Behavioral health and primary care integration has been defined as patient-centered care that addresses mental health and substance use conditions, health behaviors, life stressors, and stress-related physical symptoms, provided by a team of primary care and behavioral health clinicians.[i] Addressing whole person health requires applying this concept of integration both within and outside of the traditional healthcare system. Therefore, behavioral health integration pertains to (1) the healthcare sector; and (2) cross sector collaborations between the healthcare sector and social services, employers, schools, and communities.
Ultimately, the underlying principle of behavioral health integration is that physical, behavioral, and social health are inextricably intertwined. Fragmented systems of care create barriers to achieving optimal whole person health. Integration of care is a solution to fragmentation. Understanding the physical, behavioral, and social determinants of health, and their relationship to one another, exposes the root causes of many health disparities. Policies advancing integration support sustainable change to achieve more equitable health outcomes.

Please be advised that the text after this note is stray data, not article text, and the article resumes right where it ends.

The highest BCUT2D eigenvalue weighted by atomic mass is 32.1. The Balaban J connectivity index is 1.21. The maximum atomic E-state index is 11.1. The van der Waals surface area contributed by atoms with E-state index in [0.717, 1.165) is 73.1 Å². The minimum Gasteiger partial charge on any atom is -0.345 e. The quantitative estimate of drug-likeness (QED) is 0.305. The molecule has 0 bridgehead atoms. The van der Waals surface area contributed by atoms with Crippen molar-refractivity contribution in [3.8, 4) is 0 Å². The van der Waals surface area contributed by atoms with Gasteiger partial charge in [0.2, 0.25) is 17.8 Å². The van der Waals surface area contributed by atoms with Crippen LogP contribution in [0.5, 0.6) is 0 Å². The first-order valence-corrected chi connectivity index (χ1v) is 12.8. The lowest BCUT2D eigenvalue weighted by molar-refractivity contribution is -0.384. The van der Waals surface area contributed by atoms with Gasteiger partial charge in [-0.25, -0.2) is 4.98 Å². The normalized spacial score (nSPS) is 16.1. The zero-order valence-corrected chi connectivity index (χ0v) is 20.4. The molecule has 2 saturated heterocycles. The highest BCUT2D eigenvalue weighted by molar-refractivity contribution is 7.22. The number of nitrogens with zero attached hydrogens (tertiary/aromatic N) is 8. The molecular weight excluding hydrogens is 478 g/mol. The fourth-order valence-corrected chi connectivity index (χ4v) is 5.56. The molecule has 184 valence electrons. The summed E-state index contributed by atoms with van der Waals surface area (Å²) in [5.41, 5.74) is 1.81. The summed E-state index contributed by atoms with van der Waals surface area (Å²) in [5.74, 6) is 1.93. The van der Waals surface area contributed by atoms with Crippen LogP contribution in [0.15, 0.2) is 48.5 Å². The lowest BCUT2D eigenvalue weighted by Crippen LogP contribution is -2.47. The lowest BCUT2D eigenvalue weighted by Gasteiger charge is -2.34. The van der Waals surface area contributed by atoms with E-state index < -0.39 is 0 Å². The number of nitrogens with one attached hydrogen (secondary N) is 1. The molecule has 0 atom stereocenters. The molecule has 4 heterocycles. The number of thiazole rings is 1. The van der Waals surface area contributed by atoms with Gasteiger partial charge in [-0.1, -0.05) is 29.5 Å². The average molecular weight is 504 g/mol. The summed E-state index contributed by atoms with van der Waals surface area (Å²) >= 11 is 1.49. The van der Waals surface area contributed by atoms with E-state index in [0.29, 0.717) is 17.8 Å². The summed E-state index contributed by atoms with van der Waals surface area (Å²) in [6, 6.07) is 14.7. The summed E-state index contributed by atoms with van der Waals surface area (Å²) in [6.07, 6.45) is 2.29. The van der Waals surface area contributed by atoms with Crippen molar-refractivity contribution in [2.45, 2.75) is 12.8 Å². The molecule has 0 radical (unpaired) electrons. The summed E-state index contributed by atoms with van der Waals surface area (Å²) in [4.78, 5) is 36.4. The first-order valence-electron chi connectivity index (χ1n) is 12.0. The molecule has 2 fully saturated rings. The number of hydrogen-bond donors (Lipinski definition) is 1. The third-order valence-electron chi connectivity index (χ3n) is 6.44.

Peek, C.J. & the National Integration Academy Council. (2013). Lexicon for Behavioral Health and Primary Care Integration: Concepts and Definitions Developed by Expert Consensus. AHRQ Publication No. 13-IP001-EF. Rockville, MD: Agency for Healthcare Research and Quality.
- People present with behavioral health concerns in multiple settings; they should receive the care they need at the place and time that is right for them.
- The diverse causes and consequences of behavioral health conditions call for coordinated, cohesive action within healthcare, and between healthcare and social services, employers, schools, and communities.
- Many behavioral health conditions and complications can be prevented.
- There is a gap between what is known to improve whole person health and what is being done.
- Whole person care is best supported by integrated systems for training, payment, and care delivery addressing physical, behavioral, and social health together.
- To advance health equity and improve population health, the structural root causes of inequitable access to social resources must be addressed, including stigma and discrimination.
- One size does not fit all. Strategies will best meet needs when they are locally determined or adapted. Policies should ensure flexibility for tailored and targeted approaches.